IF your a regular reader of my blog, I won’t have to explain to you about my penchant for *Feminist Historical Fiction*, however, if your visiting with me through this review for the first time, you might want to give a nod of a glimpse into my archive for this niche of fiction I love discovering! Likewise, I have a few upcoming ruminations I’ll be sharing with you – the first of which will be ‘The Lost Queen’ by Signe Pike!

And, yes if you spied the collective works of Nicole Evelina featuring her incredible #Arthurian after canon series, I can happily *announce!* I shall be reading the concluding *third!* installment of her series this *October!* Mum’s the word on the rest of the titles which will be forthcoming!Fun Stuff for Your Blog via pureimaginationblog.com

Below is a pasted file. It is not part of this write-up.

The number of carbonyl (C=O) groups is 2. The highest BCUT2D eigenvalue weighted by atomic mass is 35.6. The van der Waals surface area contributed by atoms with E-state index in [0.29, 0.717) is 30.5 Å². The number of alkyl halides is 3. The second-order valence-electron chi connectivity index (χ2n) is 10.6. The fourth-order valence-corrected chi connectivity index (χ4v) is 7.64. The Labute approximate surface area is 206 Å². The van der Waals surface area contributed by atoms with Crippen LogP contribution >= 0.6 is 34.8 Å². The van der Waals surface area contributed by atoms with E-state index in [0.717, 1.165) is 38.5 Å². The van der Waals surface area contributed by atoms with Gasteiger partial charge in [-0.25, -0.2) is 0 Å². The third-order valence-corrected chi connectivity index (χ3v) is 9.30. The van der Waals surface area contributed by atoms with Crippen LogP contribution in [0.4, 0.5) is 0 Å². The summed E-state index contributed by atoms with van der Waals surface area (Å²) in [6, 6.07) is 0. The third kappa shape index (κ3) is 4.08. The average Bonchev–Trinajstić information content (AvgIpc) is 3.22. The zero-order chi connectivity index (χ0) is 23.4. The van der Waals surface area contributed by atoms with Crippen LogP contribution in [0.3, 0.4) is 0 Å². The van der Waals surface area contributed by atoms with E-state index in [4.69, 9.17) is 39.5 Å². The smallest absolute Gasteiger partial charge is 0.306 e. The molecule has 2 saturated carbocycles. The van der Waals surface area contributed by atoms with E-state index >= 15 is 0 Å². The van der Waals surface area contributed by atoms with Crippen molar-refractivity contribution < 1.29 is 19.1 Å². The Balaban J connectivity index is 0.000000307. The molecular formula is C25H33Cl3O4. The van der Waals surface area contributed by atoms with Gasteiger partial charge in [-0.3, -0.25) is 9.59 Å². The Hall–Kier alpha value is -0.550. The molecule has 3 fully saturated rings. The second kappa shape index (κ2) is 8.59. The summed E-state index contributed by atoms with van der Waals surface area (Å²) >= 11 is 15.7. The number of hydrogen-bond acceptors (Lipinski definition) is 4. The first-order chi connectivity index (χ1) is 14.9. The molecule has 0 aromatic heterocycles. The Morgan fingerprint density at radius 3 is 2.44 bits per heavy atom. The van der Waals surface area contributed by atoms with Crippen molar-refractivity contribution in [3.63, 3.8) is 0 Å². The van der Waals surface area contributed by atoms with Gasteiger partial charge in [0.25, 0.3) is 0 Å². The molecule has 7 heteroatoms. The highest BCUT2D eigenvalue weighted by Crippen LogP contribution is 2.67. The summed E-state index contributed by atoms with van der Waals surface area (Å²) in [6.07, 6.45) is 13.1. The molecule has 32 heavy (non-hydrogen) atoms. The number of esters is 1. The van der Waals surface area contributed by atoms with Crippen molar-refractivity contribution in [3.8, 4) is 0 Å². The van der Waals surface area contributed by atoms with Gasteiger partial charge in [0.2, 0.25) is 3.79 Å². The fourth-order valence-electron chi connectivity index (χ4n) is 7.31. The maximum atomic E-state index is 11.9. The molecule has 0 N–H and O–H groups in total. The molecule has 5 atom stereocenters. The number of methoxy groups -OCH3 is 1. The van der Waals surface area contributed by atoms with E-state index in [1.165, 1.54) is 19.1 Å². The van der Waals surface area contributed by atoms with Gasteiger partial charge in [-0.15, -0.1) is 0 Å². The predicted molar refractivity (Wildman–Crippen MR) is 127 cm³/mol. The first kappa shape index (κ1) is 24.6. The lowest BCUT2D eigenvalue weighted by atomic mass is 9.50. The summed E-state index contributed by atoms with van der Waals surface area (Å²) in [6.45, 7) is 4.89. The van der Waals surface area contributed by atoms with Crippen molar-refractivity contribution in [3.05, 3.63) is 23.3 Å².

#PubDay Book Review | “The Fourteenth of September” by Rita DragonetteThe Fourteenth of September
by Rita Dragonette
Source: Publicist via JKS Communications

Fifty years ago America was at a critical turning point in history as radical social and political unrest swept the nation. Tension built as the world watched the upheaval of change – from voting rights to feminism, from the assassinations of iconic leaders like civil rights activist Dr. Martin Luther King Jr. and Democratic presidential nominee Robert F. Kennedy, to the promise of space travel. Above all, the Vietnam War came to a head, casting a shadow over American life that profoundly affected most aspects of that and every generation since.

We think we know it well. And yet, with a half-century of distance, we’re only now fully appreciating the full impact and diversity of perspectives possible, and parallels to today, as evidenced by, for example, the recent Ken Burns PBS documentary “The Vietnam War.” Among what we’ve learned: we’ve only scratched the surface of the female stories of the time.